“Antidepressant Nation”: Stats and Infographic

No class of drugs can beat prescription painkillers for the sheer quantity of prescriptions written, but the meds that place second and third have nothing to be ashamed of.

Cholesterol-lowering drugs are the second most commonly prescribed class of drugs in the U.S. (just think Lipitor, best-selling drug ever) and. . .drum roll, please. . .. Antidepressants place third. For real.

A study in the August 2011 issue of Health Affairs found it to be the case–along with a few other fascinating facts about antidepressant usage in America. For one, between 1996-2007, “the proportion of visits at which antidepressants were prescribed but no psychiatric diagnoses were noted increased from 59.5 percent to 72.7 percent.” For another, 7% of all primary care doctor visits involve a prescription for antidepressants.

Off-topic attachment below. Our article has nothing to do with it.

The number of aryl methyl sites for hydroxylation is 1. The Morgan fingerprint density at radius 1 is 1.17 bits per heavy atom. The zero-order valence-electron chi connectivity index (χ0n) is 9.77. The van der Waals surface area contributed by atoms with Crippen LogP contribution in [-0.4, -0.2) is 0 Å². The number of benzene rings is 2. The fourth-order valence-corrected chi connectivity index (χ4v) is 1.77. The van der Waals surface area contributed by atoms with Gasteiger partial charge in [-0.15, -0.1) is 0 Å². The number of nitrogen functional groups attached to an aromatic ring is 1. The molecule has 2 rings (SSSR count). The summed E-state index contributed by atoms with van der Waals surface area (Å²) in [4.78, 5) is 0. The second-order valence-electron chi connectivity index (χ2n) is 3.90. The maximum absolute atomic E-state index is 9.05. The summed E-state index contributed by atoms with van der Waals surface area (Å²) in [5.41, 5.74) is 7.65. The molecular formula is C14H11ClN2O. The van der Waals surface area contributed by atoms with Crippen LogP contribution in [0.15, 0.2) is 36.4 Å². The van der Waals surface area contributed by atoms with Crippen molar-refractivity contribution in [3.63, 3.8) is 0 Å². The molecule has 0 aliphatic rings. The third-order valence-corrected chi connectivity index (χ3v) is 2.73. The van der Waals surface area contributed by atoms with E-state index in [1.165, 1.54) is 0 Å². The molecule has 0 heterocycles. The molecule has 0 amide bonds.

Enjoy a Health Central infographic–particularly the first line about how many American take antidepressants–then we’ll meet again to finish our stat run-down.

The National Center for Health Statistics (NCHS) found that the rate of antidepressant use  increased nearly 400% between 1988–1994 and 2005–2008. http://www.npr.org/blogs/health/2011/08/06/138987152/antidepressant-use-climbs-as-primary-care-doctors-do-the-prescribing http://www.health.harvard.edu/blog/astounding-increase-in-antidepressant-use-by-americans-201110203624 http://www.cdc.gov/nchs/data/databriefs/db76.htm

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